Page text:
It's easy to tell that Brad has been in Lantz's group only a few weeks. He's given to such intemperate remarks, and the others, more thoroughly indoctrinated in the rules of accountability, come down on him like a ton of bricks: Don't blame the victim. You're here to work on you. Get over it.
Brad says he isn't denying he has a problem. He grew up with violence, he says. His own mother stabbed him in the stomach with a fork. He's abused his own kids, left his pregnant wife with no food in the house while he was off blowing his paycheck in the mountain casino towns. He knows he has a problem. But still...Sure, the classes help, he says, but so does watching The Andy Griffith Show. Sheriff Andy Taylor--now there's a good parent. Respectful to women, too.
After the group breaks up, Fred lingers in the parking lot, trying to explain why he keeps coming here, years after his court-ordered treatment ended. He made a pact with himself, he says, after his last drunken tussle with his ex-wife landed him in court, facing an almost-certain trip to prison. Miraculously, his ex spoke in his behalf, even though he'd violated a restraining order, and somehow the city attorney neglected to tell the judge about the fat file--four domestic-violence arrests, seven assaults--sitting on his desk. He received a $32 fine and an order to get into treatment, which he'd already started with Lantz. The choice was simple: lose his business and end up in the slammer or "living in a box on the street"--or take the program and make it work for him.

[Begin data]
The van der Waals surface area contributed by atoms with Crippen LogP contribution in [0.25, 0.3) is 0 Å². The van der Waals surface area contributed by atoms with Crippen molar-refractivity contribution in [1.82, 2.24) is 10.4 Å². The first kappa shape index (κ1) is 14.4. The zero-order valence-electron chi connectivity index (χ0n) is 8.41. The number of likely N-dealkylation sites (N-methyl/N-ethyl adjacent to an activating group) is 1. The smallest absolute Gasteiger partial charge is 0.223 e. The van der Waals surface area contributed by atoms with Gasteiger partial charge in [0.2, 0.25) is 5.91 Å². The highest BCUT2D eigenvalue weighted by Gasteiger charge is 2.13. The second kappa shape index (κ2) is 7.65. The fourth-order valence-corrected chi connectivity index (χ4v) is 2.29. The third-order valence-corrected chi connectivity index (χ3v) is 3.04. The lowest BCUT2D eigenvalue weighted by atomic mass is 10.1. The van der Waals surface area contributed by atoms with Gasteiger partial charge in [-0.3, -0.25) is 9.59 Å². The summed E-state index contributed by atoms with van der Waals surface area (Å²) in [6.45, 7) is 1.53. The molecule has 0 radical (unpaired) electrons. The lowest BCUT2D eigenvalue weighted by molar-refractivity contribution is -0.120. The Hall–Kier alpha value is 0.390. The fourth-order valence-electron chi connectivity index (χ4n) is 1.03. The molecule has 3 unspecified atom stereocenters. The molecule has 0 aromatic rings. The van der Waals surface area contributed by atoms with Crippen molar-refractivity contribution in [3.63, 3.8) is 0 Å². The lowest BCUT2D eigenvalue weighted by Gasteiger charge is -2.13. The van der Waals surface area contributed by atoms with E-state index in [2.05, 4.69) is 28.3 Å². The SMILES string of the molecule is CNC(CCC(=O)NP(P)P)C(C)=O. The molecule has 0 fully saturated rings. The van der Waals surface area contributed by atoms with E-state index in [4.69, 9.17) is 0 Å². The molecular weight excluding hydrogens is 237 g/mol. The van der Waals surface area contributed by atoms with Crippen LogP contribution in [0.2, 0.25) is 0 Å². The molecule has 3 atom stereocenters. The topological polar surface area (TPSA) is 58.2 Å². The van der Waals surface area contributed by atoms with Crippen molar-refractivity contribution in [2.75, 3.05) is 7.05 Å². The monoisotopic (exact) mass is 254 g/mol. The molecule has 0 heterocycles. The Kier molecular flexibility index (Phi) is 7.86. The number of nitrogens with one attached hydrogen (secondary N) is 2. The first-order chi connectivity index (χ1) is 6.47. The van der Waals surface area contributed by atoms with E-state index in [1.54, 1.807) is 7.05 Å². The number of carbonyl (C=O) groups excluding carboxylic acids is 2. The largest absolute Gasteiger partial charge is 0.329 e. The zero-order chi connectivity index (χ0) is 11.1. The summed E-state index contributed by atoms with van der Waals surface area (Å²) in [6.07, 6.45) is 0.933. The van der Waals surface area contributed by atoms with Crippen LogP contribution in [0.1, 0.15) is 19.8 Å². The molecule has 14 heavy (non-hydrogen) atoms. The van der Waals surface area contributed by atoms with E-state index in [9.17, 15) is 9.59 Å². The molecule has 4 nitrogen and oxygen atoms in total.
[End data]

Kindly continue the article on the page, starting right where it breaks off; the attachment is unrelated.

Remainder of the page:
Although he's been sober for four years now, Fred says, he has yet to be in a sober relationship with a woman.
"I've become very picky," he says. "I want it to work this time."